Protests in Jordan garner some reforms, look for more gains

Amman–Amid the region’s revolutionary fervor, Jordanian dissent rose, with the opposition making political and economic demands and a monarchy attempting to appease protesters.

On Friday 25 February, some 10,000 Jordanians took to the streets of Amman to protest. More than 3,000 security forces had been deployed in the capital and the march went off without violence. Come early afternoon, protesters went home, leaving the city center empty.

Following the incident of 18 January, when eight protesters had been injured during clashes with pro-government supporters, relief was palpable. “The protest went without problems, nothing like the past week, and now it is finished. Here we don’t have a revolution like in Egypt and we don’t want to drive out the King” said Mustafa, a juice seller in the city center.

The Jordanian opposition has been calling for a constitutional monarchy in which the government would be appointed by the Parliament rather than by the King.

“Our demands are constitutional changes that relate to the elections and the supervision of the elections. We want a parliamentary government to be formed of the bloc that constitutes the majority of the parliament” Bani Ershed, secretary general of the Islamic Action Front party, the Muslim Brotherhood’s party, said.

Moreover, economic pleas have been expressed with growing disparities between rising prices and low incomes.

Many in Jordan affirmed that they are not for the king’s departure.  Demonstrating with pictures of the king, people asked for constitutional reform. Muhammad who supports the demonstrations said, “We don’t want the King to step down but political reforms have to be implemented”.

“The King is the guarantor of domestic peace and national unity, it would be terrible if we were to follow Egyptian example,” said Fouad, a teacher.

Many Jordanians say that the king’s presence is key to preserving national unity between Jordanians of Palestinian and Bedouin origins.

Nonetheless, for Lina Ejeilat, editor of a Jordanian media initiative,, those fears are partly baseless. “The regime has managed to make people believe that Jordan is vulnerable… but I think these issues are overemphasized.”

Some argue that the lack of unified demands is a barrier to forming a popular base.  “This split makes it very hard for popular mobilization” affirmed a Western diplomat in Amman who preferred to remain anonymous.

“Many people estimate that no democratic progress has been done and social inequalities are increasing… in addition, they point out to the lack of transparency of the state and want their demands to be answered by real measures and not appointments of new people,” added the diplomat.  

According to analysts, citizens of Bedouin origins have been frustrated by the economic reforms implemented by King Abdallah that bolstered the private sector, mainly in Palestinian hands–38 out of 40 most important assets in Jordan are Palestinians.

On the other hand, Jordanians of Palestinian descent, who represent 60 percent to 70 percent of the country's population, are prevented from holding governmental and administrative positions.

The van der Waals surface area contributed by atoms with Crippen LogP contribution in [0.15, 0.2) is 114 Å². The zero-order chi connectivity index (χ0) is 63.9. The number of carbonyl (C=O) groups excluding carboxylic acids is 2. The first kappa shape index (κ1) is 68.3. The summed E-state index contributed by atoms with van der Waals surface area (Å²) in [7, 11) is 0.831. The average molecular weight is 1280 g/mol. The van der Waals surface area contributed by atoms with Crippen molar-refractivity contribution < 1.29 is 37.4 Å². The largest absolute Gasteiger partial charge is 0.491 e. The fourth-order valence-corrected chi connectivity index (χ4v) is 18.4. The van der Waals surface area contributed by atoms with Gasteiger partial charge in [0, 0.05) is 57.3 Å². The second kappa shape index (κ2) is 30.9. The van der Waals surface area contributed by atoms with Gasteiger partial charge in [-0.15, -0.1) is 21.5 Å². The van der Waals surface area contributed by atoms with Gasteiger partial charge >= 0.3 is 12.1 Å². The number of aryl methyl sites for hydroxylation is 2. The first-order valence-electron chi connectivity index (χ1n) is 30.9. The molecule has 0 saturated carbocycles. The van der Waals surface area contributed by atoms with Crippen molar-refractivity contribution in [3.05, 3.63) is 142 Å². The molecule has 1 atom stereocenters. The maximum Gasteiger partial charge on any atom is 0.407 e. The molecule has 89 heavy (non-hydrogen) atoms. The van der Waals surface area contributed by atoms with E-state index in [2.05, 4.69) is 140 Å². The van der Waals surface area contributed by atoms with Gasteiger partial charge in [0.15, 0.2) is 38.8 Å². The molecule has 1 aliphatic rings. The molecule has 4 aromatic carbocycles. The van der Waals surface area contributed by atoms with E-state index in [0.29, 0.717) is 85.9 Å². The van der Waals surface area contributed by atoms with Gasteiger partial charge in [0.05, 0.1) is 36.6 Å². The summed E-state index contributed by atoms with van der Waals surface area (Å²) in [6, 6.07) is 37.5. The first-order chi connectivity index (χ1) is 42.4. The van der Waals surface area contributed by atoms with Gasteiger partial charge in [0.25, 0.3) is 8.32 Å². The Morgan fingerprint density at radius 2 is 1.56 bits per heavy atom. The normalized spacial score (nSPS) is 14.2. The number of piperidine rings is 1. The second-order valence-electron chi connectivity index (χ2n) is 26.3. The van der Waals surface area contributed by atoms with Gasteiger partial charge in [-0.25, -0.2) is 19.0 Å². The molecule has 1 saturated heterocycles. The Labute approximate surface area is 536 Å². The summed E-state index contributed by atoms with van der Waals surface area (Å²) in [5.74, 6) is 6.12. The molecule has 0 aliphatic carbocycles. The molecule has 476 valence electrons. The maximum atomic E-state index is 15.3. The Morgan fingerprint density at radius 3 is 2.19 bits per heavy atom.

Moussa, a Palestinian entrepreneur, complains that “there is no unity between Palestinians and Bedouins. Despite the fact that Palestinians have the same civil rights they don’t have access to the administration and army.”

In the meantime, despite the unprecedented number of participants and  their growing demands, the movement does not gather a large support from the population.

“The situation is different in Jordan. It is not a popular initiative. Contrary to what occurred in Egypt, it is not people but political parties who are leading the movement,” said Fouad, who also said that people do not necessarily feel represented by the parties who mobilized those protests.

The protests were primarily mobilized by the Islamic Action Front and leftist parties.

Ejeilat agreed that some opponents to the government were not focusing on common demands, and that the pursuit of different demands is disturbing the unity of the movement.

But Ershed argued that the protests has not yet attained full momentum. “We are still in the beginning, we are planning to start an open strike in the capital. Next week will be a turning point if the demands are not met, there will be a major development in the number of protesters and the kind of events we organize”, he said.

For the western diplomat, “except from the Muslim Brotherhood there is no real proposal for reforms that could be widely accepted… But they are not strong enough to impose change”.

The king has adopted a reactive and soft approach to the events, in attempt to contain the situation. He appointed a new cabinet on 9 February and a committee to administer national dialogue had been formed in the immediate aftermath of the demonstrations.

Following the clashes that left eight persons injured, Jordanian police launched an investigation and arrested three suspects. The week after, no violence occurred and the demonstrations were heavily protected by police who even gave water and juice to demonstrators.

Nevertheless, the opposition insists that those measures are inefficient. “They are discussing legal changes while we want constitutional changes. The committee doesn’t have any power, it is a waste of time” said Ershed.

While economic reforms have long been an appeasement strategy, it appears insufficient amidst the growing revolutionary contagion in the region. “Jordan is in a delicate situation. People wait for the monarchy to implement democratic reforms by itself. But despite his reputation of economic reformer, King Abdallah has never step up political reforms,” added the diplomat.

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